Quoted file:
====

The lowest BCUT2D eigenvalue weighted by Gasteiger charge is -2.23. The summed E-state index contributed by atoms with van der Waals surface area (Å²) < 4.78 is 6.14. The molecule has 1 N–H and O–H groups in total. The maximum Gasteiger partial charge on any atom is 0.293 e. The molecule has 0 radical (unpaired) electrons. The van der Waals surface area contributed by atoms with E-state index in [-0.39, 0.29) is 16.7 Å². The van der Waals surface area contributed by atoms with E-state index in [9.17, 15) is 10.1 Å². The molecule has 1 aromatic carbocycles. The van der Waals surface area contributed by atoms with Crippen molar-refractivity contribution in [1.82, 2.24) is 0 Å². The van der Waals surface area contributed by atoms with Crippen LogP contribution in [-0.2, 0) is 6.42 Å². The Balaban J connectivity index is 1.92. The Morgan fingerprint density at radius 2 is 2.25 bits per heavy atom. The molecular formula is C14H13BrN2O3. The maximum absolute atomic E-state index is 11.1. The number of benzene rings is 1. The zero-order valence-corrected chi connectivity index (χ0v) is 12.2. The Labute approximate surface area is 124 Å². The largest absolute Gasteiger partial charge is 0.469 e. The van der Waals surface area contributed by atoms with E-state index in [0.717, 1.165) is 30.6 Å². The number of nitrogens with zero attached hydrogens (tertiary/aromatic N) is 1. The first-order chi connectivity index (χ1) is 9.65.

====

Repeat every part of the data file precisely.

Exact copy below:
The lowest BCUT2D eigenvalue weighted by Gasteiger charge is -2.23. The summed E-state index contributed by atoms with van der Waals surface area (Å²) < 4.78 is 6.14. The molecule has 1 N–H and O–H groups in total. The maximum Gasteiger partial charge on any atom is 0.293 e. The molecule has 0 radical (unpaired) electrons. The van der Waals surface area contributed by atoms with E-state index in [-0.39, 0.29) is 16.7 Å². The van der Waals surface area contributed by atoms with E-state index in [9.17, 15) is 10.1 Å². The molecule has 1 aromatic carbocycles. The van der Waals surface area contributed by atoms with Crippen molar-refractivity contribution in [1.82, 2.24) is 0 Å². The van der Waals surface area contributed by atoms with Crippen LogP contribution in [-0.2, 0) is 6.42 Å². The Balaban J connectivity index is 1.92. The Morgan fingerprint density at radius 2 is 2.25 bits per heavy atom. The molecular formula is C14H13BrN2O3. The maximum absolute atomic E-state index is 11.1. The number of benzene rings is 1. The zero-order valence-corrected chi connectivity index (χ0v) is 12.2. The Labute approximate surface area is 124 Å². The largest absolute Gasteiger partial charge is 0.469 e. The van der Waals surface area contributed by atoms with E-state index in [0.717, 1.165) is 30.6 Å². The number of nitrogens with zero attached hydrogens (tertiary/aromatic N) is 1. The first-order chi connectivity index (χ1) is 9.65.